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BREAKING NEWS - Israelis say they shot down Hezbollah drones going to disputed gasfield

The Israeli army on Saturday said it intercepted three drones launched by Hezbollah from Lebanon that were headed towards an offshore gas field in the Mediterranean, an announcement that was later confirmed by Hezbollah.

"Three hostile drones approaching the airspace in Israel's economic waters have been intercepted," the army said in a statement, adding that the drones were headed towards the Karish gas field.

The drones were shot down by a fighter jet and a navy missile ship, the Israeli army added.

"The UAVs were identified by detection systems and monitored by ground control units throughout their flight. The UAVs were identified at an early stage and intercepted at the optimal operational point," it said.

It added that an initial inquiry suggests that "the UAVs did not pose any imminent threat."

Noting that "the UAVs were intercepted over the Mediterranean Sea," the Israeli army added that "the detection and alert systems functioned as required."

"This embodies the concept of multi-layered air defense in the best possible manner in unison with the professional activities of the soldiers at sea and in the air who successfully carried out the defensive mission," the Israeli army boasted.

The drones were not armed and did not pose a risk, Israeli military sources said.

One drone was intercepted by a fighter jet and the other two by a warship, the sources added.

In a statement, Hezbollah said it launched "three unarmed drones" towards "the disputed area in the Karish field for reconnaissance missions."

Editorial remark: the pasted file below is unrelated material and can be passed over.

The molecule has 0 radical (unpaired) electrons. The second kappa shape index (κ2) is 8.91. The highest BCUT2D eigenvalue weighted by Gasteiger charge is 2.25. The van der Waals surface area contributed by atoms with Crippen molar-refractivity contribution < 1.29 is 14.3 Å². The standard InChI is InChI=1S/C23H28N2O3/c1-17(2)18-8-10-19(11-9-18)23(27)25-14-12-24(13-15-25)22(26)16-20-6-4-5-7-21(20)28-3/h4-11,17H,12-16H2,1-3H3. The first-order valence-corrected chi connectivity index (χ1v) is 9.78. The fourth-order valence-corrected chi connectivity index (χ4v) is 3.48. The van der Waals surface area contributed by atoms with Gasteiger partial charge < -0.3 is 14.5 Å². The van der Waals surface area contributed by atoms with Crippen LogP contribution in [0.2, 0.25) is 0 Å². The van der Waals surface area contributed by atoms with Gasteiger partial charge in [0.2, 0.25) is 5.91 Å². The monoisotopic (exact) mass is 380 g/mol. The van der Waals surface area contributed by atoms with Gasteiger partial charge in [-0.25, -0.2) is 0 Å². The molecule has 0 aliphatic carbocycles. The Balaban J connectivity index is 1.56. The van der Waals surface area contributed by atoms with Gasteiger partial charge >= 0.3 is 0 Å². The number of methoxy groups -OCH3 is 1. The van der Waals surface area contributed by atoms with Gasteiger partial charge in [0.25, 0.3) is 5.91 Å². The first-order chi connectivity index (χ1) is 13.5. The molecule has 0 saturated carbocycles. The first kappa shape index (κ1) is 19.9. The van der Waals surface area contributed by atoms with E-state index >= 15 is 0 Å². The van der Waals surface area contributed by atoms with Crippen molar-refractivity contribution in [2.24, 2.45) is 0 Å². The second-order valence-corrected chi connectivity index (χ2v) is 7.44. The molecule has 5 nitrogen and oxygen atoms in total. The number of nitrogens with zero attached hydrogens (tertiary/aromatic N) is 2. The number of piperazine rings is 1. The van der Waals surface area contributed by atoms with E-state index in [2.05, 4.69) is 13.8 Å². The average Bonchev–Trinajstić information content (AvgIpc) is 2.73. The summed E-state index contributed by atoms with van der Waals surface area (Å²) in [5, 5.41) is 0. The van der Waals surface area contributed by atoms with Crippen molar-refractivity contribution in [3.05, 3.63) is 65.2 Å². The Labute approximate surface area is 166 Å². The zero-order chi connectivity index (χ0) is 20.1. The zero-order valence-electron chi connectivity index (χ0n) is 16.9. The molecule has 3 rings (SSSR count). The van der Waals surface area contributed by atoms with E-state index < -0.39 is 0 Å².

"The mission was accomplished and the message has been sent," it added, without mentioning any Israeli interception.

Israeli Defense Minister Benny Gantz earlier said that "Hezbollah is undermining the Lebanese state's ability to reach a sea border agreement," warning that Israel "has the right to respond to any harm attempt."

Lebanon condemned Israel last month when a vessel operated by London-listed Greek energy firm Energean entered the Karish field.

Israel claims that the field lies in its waters and is not part of the disputed area subject to ongoing negotiations on the maritime border.

Hezbollah warned Energean against proceeding with its activities.

Lebanon and Israel resumed negotiations on their maritime border in 2020, but the process was stalled by Beirut's claim that the map used by the United Nations in the talks needed modifying.

Lebanon initially demanded 860 square kilometers of waters it said were in dispute but then asked for an additional 1,430 square kilometers, including part of the Karish field.

Israel fought a devastating war with Hezbollah in 2006 and regards the Iran-backed group as one of its principal enemies.


Written by The Levant